What is Catalyst?
Catalyst is the culminating event for the Creativity-in-Action practicum course. Innovation Academy students present and display a prototype of a product, service, or model developed in a team environment inspired by the human-centered design thinking process of innovation. Catalyst is an opportunity for first-year IA students to demonstrate their creativity, passion, and dedication to innovation. Guests include UF administrators, college faculty & staff, IA speakers, local business leaders, innovators, patent attorneys, and venture capitalists.
- Location: Emerson Hall
- Summer B: July 29th at 2pm-4:30pm
Catalyst Parking Suggestions
This year’s 2016 Innovation Academy Catalyst challenge begins with the big idea: How might we improve our planet by decreasing food loss and waste?
The Gator Good is a UF sponsored social network campaign urging Gators around the globe to be change-makers by finding innovative solutions to the big challenges facing our planet. The #GatorGood initiative asks students, faculty, alumni, and the UF community to share cutting-edge solutions to issues such as: economic crisis, health, education & learning, and human rights, among others. This year, Innovation Academy’s Catalyst Innovation Challenge, is joining the #GatorGood to create new ideas related to Environmental Sustainability.
According to the World Food Programme (WFP, 2016) one in nine people do not get enough food to be healthy and lead an active life. At the same time, the Food and Agriculture Organization of the United Nations (FAO; 2016) asserted that, “…the world is producing more than enough food. Recovering just half of what is lost or wasted could feed the world alone.” Food waste occurs in all stages of food production, from the farm, through to personal consumption. The FAO (2016) states that problems may be in “harvesting, storage, packing, transport, infrastructure or market/ price mechanisms, as well as institutional and legal frameworks.” Furthermore, in the US, nearly 1lb of consumable food is thrown away per day, per person (Bloom, 2010). That totals nearly 320 million pounds of useable food that is discarded every day (United States Census Bureau, 2016)! Getting people to utilize our planet’s food resources in an effective and sustainable way has the potential to improve the human experience and save millions of lives.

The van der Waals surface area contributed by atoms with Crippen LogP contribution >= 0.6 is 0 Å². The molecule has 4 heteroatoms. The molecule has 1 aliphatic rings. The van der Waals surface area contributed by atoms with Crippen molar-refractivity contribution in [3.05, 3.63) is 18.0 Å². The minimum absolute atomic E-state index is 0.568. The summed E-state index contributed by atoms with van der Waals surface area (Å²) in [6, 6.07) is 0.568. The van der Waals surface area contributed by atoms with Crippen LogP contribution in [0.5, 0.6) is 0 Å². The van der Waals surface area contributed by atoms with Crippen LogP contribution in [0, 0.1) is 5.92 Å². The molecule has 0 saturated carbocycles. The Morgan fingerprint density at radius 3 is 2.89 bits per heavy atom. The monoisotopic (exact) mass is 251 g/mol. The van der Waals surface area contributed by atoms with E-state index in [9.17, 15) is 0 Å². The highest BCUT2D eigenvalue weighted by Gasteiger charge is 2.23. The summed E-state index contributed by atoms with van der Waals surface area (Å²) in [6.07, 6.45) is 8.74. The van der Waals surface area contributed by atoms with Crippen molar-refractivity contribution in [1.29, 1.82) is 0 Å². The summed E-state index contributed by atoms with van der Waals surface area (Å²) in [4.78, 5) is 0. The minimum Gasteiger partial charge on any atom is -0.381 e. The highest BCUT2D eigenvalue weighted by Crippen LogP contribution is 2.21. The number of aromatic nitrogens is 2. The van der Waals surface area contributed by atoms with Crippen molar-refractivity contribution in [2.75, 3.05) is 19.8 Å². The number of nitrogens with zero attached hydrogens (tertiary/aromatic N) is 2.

For our fourth annual IA Catalyst Innovation Challenge, we are calling for innovative solutions to decrease food loss and waste. Students will focus on a specific population, issue, or process that is a starting place for a solution. A few key areas where innovations have a big impact are: improving access to supportive resources, ensuring access to relevant educational information, designing disruptive models, flexibility & customization, utilizing on-demand economic models, capturing, curating, and applying Big Data, and using technology for Crowdsourcing, product development, and systems development (Tucker, 2015; See “The Five Hottest Innovation Trends” for additional information).
Using the big How Might We question as a starting point, students will work with a team of IA classmates to craft a more specific question that gets their team excited to innovate. Using the design thinking process the IDS1359 course instructor will guide students in a 5-week rapid prototyping process using methods from Google Venture’s Sprint and IDEO’s human-centered design that will lead to an original and innovative design solution. Students will bring their ideas to a full prototype and present their innovative solutions at the IA Catalyst Showcase.
References Bloom, J. (2010). American Wasteland: How America throws away nearly half of its food. Boston, MA: Da Capo Press. Food and Agriculture Organization of the United Nations. (2016). Food loss and food waste. Retrieved from: http://www.fao.org/food-loss-and-food-waste/en/ Tucker, R. B. (2015, September 24). The five hottest innovation trends. Retrieved from: http://www.innovationexcellence.com/blog/2015/09/24/the-five-hottest-innovation-trends/ United States Census Bureau. (2016). U.S. and World Population Clock. Retrieved from: http://www.census.gov/popclock/ University of Florida. (2016). Environment and sustainability. Retrieved from: http://gatorgood.ufl.edu/challenges/environment-sustainability/ World Food Programme. (2016). Hunger. Retrieved from: http://www.wfp.org/hunger
|Answers the Big Idea:||How might we improve the planet by decreasing food loss and waste?|
|Novel:||Clearly demonstrates a new approach to a problem, or uses an existing approach in a unique and interesting way. Something that hasn’t been done before and does not already exist.|
|Appropriate:||Design solution is ethical, legal, and works to solve a pressing and real problem|
|Context:||Team has thoroughly researched the people, places, and industries that will be served by the innovation. Empathetic human-centered design is evident.|
|Desirable:||Innovation will easily fit into people’s lives, it will appeal to people to use or buy, and people will actually want it|
|Feasible:||Technology to make the design solution is available or within reach, innovation can be made or implemented in a reasonable amount of time, and a business or organization can foreseeably make the design solution happen|
|Viable:||Design solution will realistically align with business or organizational goals, is financially possible, and has potential for a return on investment|
|Well-Presented:||Visual components are aesthetically strong, well-organized, and catch viewer’s attention. The pitch is professional, compelling, interactive, relatable, clear, and demonstrates a vision for future implementation|
Remember that Catalyst is a well-attended event by University faculty and administration, innovation business leaders, and potential internship or job employers. You want to make a good impression!